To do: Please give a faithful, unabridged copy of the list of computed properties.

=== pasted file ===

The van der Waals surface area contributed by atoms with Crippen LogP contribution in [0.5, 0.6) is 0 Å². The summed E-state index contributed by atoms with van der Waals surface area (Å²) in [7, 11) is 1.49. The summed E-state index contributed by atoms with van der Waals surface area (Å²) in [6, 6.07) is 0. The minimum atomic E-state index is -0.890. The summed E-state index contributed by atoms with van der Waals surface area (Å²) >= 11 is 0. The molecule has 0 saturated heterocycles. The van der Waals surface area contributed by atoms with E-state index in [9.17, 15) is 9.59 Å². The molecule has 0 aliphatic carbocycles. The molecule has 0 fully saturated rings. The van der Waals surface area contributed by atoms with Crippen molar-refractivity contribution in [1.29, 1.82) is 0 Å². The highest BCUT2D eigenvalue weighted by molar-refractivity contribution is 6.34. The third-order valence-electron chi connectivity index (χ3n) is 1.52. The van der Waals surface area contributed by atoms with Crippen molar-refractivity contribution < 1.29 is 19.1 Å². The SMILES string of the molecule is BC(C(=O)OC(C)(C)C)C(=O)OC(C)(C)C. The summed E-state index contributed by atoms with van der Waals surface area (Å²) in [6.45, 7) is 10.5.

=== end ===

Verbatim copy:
The van der Waals surface area contributed by atoms with Crippen LogP contribution in [0.5, 0.6) is 0 Å². The summed E-state index contributed by atoms with van der Waals surface area (Å²) in [7, 11) is 1.49. The summed E-state index contributed by atoms with van der Waals surface area (Å²) in [6, 6.07) is 0. The minimum atomic E-state index is -0.890. The summed E-state index contributed by atoms with van der Waals surface area (Å²) >= 11 is 0. The molecule has 0 saturated heterocycles. The van der Waals surface area contributed by atoms with E-state index in [9.17, 15) is 9.59 Å². The molecule has 0 aliphatic carbocycles. The molecule has 0 fully saturated rings. The van der Waals surface area contributed by atoms with Crippen molar-refractivity contribution in [1.29, 1.82) is 0 Å². The highest BCUT2D eigenvalue weighted by molar-refractivity contribution is 6.34. The third-order valence-electron chi connectivity index (χ3n) is 1.52. The van der Waals surface area contributed by atoms with Crippen molar-refractivity contribution < 1.29 is 19.1 Å². The SMILES string of the molecule is BC(C(=O)OC(C)(C)C)C(=O)OC(C)(C)C. The summed E-state index contributed by atoms with van der Waals surface area (Å²) in [6.45, 7) is 10.5.